What would Germany be without its beer festivals?
From the Oktober Fest (known locally as 'Die Wiesn') in Bavaria to the Heiner Fest in Hessen - lots of beer - lots of music - lots of fun. Just don't take your car, no parking, streets closed, beer drunk - you get the idea.
You will find that German communities around the world celebrate with their own Oktoberfests, an opportunity to celebrate their heritage, and if nothing else, have a really "gut" time. On holiday In Italy for instance it was quite surreal to find there was an Oktober fest near the village we were staying in. It was the only cultural event we went to - talk about coals to Newcastle.
Things to try:-
Beer - Basically beer falls into different types; yeasty beer (Heffe Weisen) clear wheat beer (Weissbier), and lager (Helles Bier). You get different types of all these beers, e.g. dark wheat beers, yeasty wheat beers and so on.
A nice Weissbeer makes a perfect (and obligatory) accompaniment to a Weisswurst, pretzel and mustard. Note, sometimes a Weissbier is called a Weiz'n (pronounced Vights'n).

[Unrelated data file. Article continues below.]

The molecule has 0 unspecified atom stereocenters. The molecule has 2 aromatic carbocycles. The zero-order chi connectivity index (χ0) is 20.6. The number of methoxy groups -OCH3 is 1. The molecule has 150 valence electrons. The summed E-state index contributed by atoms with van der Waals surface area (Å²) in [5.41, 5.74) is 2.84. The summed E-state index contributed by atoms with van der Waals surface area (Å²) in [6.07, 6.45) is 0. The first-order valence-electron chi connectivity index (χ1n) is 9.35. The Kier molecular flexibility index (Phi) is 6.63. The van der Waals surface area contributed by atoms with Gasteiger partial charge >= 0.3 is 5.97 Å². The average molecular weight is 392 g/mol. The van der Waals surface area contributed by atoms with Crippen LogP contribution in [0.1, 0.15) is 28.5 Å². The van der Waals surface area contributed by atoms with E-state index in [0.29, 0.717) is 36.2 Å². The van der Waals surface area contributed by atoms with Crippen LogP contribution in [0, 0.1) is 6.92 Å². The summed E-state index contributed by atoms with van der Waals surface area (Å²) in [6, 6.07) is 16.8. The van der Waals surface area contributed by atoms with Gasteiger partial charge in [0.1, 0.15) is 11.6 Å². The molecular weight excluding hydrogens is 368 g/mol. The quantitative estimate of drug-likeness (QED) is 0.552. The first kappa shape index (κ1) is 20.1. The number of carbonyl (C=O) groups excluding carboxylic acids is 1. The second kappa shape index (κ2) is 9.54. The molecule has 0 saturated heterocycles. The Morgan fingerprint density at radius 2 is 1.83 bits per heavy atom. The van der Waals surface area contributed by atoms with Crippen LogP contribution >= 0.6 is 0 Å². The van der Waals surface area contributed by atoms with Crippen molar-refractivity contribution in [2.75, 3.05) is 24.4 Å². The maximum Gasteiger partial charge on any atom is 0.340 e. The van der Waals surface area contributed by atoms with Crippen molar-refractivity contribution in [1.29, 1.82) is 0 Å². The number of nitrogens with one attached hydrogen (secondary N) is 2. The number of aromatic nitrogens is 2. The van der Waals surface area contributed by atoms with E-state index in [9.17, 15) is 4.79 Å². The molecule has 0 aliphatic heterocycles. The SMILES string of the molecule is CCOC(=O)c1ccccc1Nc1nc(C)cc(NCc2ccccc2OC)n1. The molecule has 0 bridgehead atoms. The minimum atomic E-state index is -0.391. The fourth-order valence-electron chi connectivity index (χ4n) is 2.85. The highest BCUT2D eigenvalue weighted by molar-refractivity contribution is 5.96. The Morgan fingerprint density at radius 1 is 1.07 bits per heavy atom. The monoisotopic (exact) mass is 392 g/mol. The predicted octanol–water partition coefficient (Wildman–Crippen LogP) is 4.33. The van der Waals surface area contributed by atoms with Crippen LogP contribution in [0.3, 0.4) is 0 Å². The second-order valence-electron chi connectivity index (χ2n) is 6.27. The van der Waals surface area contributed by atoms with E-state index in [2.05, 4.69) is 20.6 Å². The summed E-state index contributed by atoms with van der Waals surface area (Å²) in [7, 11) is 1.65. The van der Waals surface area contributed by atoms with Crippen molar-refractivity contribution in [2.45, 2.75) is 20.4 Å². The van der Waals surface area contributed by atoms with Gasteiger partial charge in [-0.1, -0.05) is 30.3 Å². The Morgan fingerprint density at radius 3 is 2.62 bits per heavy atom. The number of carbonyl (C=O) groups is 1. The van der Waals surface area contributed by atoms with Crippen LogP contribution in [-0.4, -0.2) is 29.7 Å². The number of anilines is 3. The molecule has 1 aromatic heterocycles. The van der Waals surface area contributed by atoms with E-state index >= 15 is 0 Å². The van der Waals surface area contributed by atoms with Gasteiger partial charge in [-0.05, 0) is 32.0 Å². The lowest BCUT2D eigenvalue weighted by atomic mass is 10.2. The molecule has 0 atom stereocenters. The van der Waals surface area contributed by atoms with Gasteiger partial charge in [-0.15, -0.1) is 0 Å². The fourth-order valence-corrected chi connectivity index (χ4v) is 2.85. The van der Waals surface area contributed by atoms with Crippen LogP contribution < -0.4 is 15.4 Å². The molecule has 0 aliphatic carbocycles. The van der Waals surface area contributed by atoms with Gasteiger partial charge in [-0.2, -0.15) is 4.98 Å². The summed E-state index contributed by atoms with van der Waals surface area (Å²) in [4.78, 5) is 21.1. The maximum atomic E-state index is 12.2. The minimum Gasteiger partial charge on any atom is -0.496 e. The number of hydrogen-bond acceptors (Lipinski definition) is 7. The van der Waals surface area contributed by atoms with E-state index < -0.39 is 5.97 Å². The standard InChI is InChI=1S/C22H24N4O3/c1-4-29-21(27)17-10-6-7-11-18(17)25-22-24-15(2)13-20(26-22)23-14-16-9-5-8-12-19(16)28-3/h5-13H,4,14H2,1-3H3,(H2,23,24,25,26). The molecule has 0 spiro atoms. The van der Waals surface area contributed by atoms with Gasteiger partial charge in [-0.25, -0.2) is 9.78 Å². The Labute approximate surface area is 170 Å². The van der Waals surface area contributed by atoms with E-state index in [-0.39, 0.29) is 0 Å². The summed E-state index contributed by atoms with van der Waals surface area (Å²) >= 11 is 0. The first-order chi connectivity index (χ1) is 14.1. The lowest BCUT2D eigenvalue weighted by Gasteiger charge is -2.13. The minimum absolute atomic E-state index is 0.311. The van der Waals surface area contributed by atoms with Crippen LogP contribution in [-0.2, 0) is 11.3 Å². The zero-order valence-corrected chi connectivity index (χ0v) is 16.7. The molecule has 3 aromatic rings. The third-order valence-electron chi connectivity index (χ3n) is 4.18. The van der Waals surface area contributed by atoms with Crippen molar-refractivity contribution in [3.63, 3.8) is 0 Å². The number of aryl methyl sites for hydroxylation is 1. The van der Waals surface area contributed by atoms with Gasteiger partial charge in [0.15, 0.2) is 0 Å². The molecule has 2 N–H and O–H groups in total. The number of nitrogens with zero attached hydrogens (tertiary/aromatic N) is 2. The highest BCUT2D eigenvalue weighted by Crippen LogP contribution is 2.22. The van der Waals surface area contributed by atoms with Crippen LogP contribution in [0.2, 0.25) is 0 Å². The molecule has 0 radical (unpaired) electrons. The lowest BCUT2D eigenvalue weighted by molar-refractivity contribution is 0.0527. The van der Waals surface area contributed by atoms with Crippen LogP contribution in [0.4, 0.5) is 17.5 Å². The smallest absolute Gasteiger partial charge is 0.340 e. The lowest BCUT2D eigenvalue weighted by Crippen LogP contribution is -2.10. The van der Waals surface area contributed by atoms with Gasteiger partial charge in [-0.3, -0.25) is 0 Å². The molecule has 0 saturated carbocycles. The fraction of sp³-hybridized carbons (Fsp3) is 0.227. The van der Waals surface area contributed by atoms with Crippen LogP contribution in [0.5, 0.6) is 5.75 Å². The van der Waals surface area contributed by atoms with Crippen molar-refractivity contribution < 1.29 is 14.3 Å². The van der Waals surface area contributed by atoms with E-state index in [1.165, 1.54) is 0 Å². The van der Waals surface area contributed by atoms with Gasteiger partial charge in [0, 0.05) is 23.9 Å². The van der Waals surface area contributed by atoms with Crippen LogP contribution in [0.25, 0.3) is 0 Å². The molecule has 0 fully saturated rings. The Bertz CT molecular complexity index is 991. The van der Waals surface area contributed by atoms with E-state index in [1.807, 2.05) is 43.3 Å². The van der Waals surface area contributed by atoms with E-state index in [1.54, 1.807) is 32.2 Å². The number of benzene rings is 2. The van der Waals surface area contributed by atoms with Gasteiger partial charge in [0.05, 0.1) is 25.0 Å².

More about German beer here.
The Maß is a litre of beer. Drink one with a friend, don't try to drink two on your own you will be ill, and the loos always have long queues. Don't say I didn't warn you.
Wurst - If you do eat meat, having a wurst is an absolute must at some point, preferably in a Beer Cellar (Bierkeller) or Beer garden (Biergarten). Just like the beer there are several different types.
German wurst, or sausages come in two basic categories:-
Fresh sausages - This includes sausages that are uncooked and ones that are cooked once but need recooking or reheating. Most are made of raw pork, veal or beef, bacon or ham, egg, pickling salt and spices, and are then cooked in water and sometimes lightly smoked. Some are made of cooked ingredients which are then cooked a second time after being stuffed into links, and may also be smoked. Fresh bratwurst is one type of raw sausage that that needs full cooking. Fresh sausages that come cooked but need reheating include knockwurst and wieners. Fresh sausages, both raw and cooked, need to be kept refrigerated.
- Bockwurst - smoked and scalded, usually made from finely ground veal; spiced with chives and parsley; resembles a large frankfurter; gently heat in liquid before eating; traditionally served with Bock beer, especially in the spring
- Bratwurst - a pale, smoked sausage made of finely minced veal, pork, ginger, nutmeg and other spices; usually comes raw and must be cooked, but precooked bratwurst is also available (reheat before serving)